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imageRME - CBT and Exercise No Cure for ME / CFS Sufferers

February 2011   


EMEA Sweden member RME has formulated a response for the media and other relevant contacts in order to encourage more responsible and accurate reporting.

Click here for this in Swedish)

 

 

CBT and exercise no cure for ME / CFS sufferers

 

On 18 February The Lancet published a British study, PACE, which studied the effectiveness of CBT and gradually increased training in the disease ME / CFS (chronic fatigue syndrome) [1]. The subsequent headlines in the media has gone far beyond the conclusions reached in the study that the cumulative evidence in question.

The study in The Lancet makes clear that CBT and gradually increased exercise (GET) is not a cure for ME/CFS. Authors White et al acknowledge that the treatment results have been modest and that new research is needed to find effective treatments for ME/CFS: “Our finding that studied treatments were only moderately effective also suggests research into more effective treatments is needed.” The authors also admit that the results provides no support for an underlying psycho-genesis, as is often claimed by supporters of CBT and GET: “The effectiveness of behavioural treatments does not imply that the condition is psychological in nature.”

According to the study in the Lancet CBT and GET gave moderate treatment benefit in patients. Table 5 shows that that best improved 'Global Impression of health "in 41% of the participants, which thus means that the treatments had no effect in nearly 60% of patients. In addition to a 6 minute walking test measure, with very modest improvements, lacked any objective performance parameters.

The study is based on the so-called Oxford criteria, but has also been analyzed in two other criteria categories. The use criteria categories used cover a much more heterogeneous population than the so-called Fukuda criteria and the Canadian consensus criteria normally used by international researchers. No severely ill ME/CFS patients were included in the study, and 47% of participants had a psychiatric diagnosis (Table 2).

The small and subjective improvement reported for a heterogeneous group of patients in the PACE study must be weighed against other, more negative results in similar studies. In a Spanish study of patients who met the more stringent Fukuda criteria the authors Nez et al concluded that CBT and GET used over 12 months did not lead to any improvement, but rather deteriorating physical function and pain [2]. Even the sister study to the PACE, called FINE (both funded by the British authorities), gave essentially negative results [3].

There are also several surveys made by patient associations in Britain and Norway, which together represent a base of several thousand patients with much more varied severity of the disease than in the PACE study. All these surveys show that the negative effects of CBT and GET are considerable. Therefore, there is currently no reason for RME to reconsider our  sceptical attitude to CBT and GET.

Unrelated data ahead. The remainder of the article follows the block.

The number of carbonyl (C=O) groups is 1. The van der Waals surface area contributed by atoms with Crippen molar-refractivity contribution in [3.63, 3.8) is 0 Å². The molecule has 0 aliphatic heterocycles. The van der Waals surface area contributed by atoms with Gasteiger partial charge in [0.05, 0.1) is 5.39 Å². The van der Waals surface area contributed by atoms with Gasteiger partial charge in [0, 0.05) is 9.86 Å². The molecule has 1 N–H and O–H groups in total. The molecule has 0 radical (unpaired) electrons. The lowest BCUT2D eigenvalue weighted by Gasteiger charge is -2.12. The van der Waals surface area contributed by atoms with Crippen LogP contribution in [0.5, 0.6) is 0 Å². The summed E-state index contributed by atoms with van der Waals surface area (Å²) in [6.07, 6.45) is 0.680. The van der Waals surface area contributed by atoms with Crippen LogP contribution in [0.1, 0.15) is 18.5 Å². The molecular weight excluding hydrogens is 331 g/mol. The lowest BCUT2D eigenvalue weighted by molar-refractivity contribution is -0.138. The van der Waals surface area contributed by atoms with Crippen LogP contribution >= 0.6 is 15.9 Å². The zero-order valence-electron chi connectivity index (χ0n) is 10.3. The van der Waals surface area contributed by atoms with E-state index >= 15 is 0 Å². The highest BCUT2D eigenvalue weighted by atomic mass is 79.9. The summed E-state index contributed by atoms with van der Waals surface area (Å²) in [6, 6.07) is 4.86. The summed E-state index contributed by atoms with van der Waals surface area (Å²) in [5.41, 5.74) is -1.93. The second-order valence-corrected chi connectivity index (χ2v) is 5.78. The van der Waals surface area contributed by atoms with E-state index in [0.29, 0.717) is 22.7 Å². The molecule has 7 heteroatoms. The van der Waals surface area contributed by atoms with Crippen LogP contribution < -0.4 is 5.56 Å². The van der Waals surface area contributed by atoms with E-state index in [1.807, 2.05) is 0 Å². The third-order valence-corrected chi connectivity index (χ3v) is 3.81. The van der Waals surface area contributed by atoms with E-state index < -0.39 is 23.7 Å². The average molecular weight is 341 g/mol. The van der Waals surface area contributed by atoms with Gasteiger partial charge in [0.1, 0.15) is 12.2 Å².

Recent studies and surveys presented in the following summary: click here.

In summary, CBT and GET are not curative treatments for ME / CFS, and that everyone agrees on the need for more research that could lead to effective treatments. Biomedical research that clarifies the disease, identifies subgroups and finds effective remedies must henceforth be given the highest priority.

  1. White PD, Goldsmith KA, Johnson AL, Potts L, Walwyn R, DeCesare JC, Baber HL, Burgess M, Clark LV, Cox, DL, Bavinton J, Angus BJ, Murphy G, Murphy M, O'Dowd H, Wilks D, McCrone P, Chalder T, Sharpe M, on Behalf of the PACE trial management group. Comparison of adaptive pacing therapy, cognitive behavior therapy, Graded Exercise Therapy, and specialized medical care for chronic fatigue syndrome (PACE): a randomized trial. Lancet. February 18, 2011. DOI: 10.1016/S0140-6736 (11) 60096-2. www.thelancet.com/journals/lancet/article/PIIS0140-6736 (11) 60096-2/fulltext

  2. Health-related quality of life in patient with chronic fatigue syndrome: group cognitive behavioral therapy and graded Exercise versus usual treatment. A randomized controlled trial with 1 year follow-up. Nez et al, Clin Rheumatol. 2011 January 15th [Epub ahead of print]

  3. Abstract: www.ncbi.nlm.nih.gov/pubmed/21234629

  4. The FINE Study: Nurse point, home based self help treatment for patients in primary care with chronic fatigue syndrome: randomized controlled trial, Wearden et al, BMJ 2010; 340: c1777. www.bmj.com/content/340/bmj.c1777 . full.pdf + html

February 20, 2011

Lisa Forstenius

Chairman

National Society of the ME patients, RME

www.rme.nu

 

 

 

Further Links:

 

Detection of an Infectious Retrovirus, XMRV, in Blood Cells of Patients with Chronic Fatigue Syndrome - click here

 

More details on the original research published in Science magazine - click here.

Documented involvement of Viruses in ME/CFS - click here

 

 

 

 

Last Update: 21 February 2011




 
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